What were the innominate contracts? Where did they come from and why were they important? The very term innominate (literally âwithout name) is potentially confusing since these so-called contracts are named very specifically. The term refers to their place in the system of classification of contracts in Roman Law rather than their possessing the characteristic of being unnamed. A distinct characteristic of Roman Law is that it might be said to possess a law of contracts as opposed to a law of contract.
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The latter is far more familiar to the modern legal scholar. In most current jurisdictions there is a unified concept of that which constitutes a contract. For example, in the UK, the existence of a contract is determined by a â€œchecklistâ€ of common factors: offer, acceptance, intention to create legal relations, certainty etc. This is not so in the Roman code which possessed instead a list of varieties of contract. This gave rise to a need for classification of contracts according to type. Thus, jurists such as Justinian divide contracts into categories such as Real and Consensual which are further sub-categorised. The innominate contracts are in effect defined by their inability to fit into such established categories and their identification is therefore negative in character. Therefore, to begin to understand the place of the innominate contracts in Roman Law, it is necessary briefly to consider the nature and extent of their named cousins. The Real Contracts according to Justinian consisted of:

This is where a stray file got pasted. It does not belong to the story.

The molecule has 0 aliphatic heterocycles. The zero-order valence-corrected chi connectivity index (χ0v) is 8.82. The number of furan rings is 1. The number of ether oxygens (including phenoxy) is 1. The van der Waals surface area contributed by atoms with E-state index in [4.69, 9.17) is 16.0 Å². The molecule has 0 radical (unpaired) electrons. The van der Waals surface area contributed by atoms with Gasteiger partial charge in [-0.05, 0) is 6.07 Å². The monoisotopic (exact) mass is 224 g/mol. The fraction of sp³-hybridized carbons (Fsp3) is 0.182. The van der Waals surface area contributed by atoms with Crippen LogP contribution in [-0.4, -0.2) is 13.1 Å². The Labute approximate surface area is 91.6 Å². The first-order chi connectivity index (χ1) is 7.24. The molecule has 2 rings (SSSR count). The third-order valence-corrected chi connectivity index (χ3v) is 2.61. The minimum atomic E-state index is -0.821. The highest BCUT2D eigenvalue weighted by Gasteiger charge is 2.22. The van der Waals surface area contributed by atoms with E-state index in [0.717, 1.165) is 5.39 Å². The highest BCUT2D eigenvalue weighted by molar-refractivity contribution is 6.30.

The Consensual Contracts are more familiar in character to the modern lawyer and consist of:
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